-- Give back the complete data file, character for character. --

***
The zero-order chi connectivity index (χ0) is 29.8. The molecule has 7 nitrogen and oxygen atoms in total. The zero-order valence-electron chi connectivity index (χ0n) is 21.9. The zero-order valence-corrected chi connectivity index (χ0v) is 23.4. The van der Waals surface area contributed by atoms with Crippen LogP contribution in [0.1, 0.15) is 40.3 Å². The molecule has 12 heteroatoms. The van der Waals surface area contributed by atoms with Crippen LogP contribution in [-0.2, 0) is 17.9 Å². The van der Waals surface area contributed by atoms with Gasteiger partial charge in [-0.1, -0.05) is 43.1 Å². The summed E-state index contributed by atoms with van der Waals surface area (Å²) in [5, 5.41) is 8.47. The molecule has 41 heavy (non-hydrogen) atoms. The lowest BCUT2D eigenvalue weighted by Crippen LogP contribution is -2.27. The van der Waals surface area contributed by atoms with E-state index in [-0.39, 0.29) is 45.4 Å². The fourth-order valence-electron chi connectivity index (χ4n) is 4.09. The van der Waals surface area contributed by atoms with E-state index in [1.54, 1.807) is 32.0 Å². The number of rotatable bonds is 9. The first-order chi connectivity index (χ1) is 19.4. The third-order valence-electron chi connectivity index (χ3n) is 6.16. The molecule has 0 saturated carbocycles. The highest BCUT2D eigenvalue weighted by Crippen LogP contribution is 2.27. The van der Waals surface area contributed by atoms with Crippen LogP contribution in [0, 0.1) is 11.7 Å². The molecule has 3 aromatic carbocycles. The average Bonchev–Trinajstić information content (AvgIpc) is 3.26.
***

The zero-order chi connectivity index (χ0) is 29.8. The molecule has 7 nitrogen and oxygen atoms in total. The zero-order valence-electron chi connectivity index (χ0n) is 21.9. The zero-order valence-corrected chi connectivity index (χ0v) is 23.4. The van der Waals surface area contributed by atoms with Crippen LogP contribution in [0.1, 0.15) is 40.3 Å². The molecule has 12 heteroatoms. The van der Waals surface area contributed by atoms with Crippen LogP contribution in [-0.2, 0) is 17.9 Å². The van der Waals surface area contributed by atoms with Gasteiger partial charge in [-0.1, -0.05) is 43.1 Å². The summed E-state index contributed by atoms with van der Waals surface area (Å²) in [5, 5.41) is 8.47. The molecule has 41 heavy (non-hydrogen) atoms. The lowest BCUT2D eigenvalue weighted by Crippen LogP contribution is -2.27. The van der Waals surface area contributed by atoms with E-state index in [-0.39, 0.29) is 45.4 Å². The fourth-order valence-electron chi connectivity index (χ4n) is 4.09. The van der Waals surface area contributed by atoms with E-state index in [1.54, 1.807) is 32.0 Å². The number of rotatable bonds is 9. The first-order chi connectivity index (χ1) is 19.4. The third-order valence-electron chi connectivity index (χ3n) is 6.16. The molecule has 0 saturated carbocycles. The highest BCUT2D eigenvalue weighted by Crippen LogP contribution is 2.27. The van der Waals surface area contributed by atoms with Crippen LogP contribution in [0, 0.1) is 11.7 Å². The molecule has 3 aromatic carbocycles. The average Bonchev–Trinajstić information content (AvgIpc) is 3.26.